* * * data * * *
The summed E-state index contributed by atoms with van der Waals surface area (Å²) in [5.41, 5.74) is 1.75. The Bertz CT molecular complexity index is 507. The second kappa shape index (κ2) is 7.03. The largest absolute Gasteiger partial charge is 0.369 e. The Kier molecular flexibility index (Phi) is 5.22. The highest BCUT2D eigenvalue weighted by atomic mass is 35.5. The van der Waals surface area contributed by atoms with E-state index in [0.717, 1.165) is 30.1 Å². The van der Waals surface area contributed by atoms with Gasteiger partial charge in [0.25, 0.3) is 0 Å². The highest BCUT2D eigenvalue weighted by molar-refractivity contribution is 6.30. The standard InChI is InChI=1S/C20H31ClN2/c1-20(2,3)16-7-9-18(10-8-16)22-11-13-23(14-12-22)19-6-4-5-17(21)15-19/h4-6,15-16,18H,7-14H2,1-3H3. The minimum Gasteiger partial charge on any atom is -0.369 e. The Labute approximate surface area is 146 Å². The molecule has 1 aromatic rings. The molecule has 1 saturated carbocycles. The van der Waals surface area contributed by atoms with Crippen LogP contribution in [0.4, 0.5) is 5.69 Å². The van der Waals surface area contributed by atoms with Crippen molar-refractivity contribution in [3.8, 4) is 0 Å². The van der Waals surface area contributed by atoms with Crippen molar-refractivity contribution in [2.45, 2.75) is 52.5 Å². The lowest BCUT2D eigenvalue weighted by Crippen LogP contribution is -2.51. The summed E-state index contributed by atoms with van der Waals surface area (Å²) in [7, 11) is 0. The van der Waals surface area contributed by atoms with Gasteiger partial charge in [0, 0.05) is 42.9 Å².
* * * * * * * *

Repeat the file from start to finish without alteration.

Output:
The summed E-state index contributed by atoms with van der Waals surface area (Å²) in [5.41, 5.74) is 1.75. The Bertz CT molecular complexity index is 507. The second kappa shape index (κ2) is 7.03. The largest absolute Gasteiger partial charge is 0.369 e. The Kier molecular flexibility index (Phi) is 5.22. The highest BCUT2D eigenvalue weighted by atomic mass is 35.5. The van der Waals surface area contributed by atoms with E-state index in [0.717, 1.165) is 30.1 Å². The van der Waals surface area contributed by atoms with Gasteiger partial charge in [0.25, 0.3) is 0 Å². The highest BCUT2D eigenvalue weighted by molar-refractivity contribution is 6.30. The standard InChI is InChI=1S/C20H31ClN2/c1-20(2,3)16-7-9-18(10-8-16)22-11-13-23(14-12-22)19-6-4-5-17(21)15-19/h4-6,15-16,18H,7-14H2,1-3H3. The minimum Gasteiger partial charge on any atom is -0.369 e. The Labute approximate surface area is 146 Å². The molecule has 1 aromatic rings. The molecule has 1 saturated carbocycles. The van der Waals surface area contributed by atoms with Crippen LogP contribution in [0.4, 0.5) is 5.69 Å². The van der Waals surface area contributed by atoms with Crippen molar-refractivity contribution in [3.8, 4) is 0 Å². The van der Waals surface area contributed by atoms with Crippen molar-refractivity contribution in [2.45, 2.75) is 52.5 Å². The lowest BCUT2D eigenvalue weighted by Crippen LogP contribution is -2.51. The summed E-state index contributed by atoms with van der Waals surface area (Å²) in [7, 11) is 0. The van der Waals surface area contributed by atoms with Gasteiger partial charge in [0, 0.05) is 42.9 Å².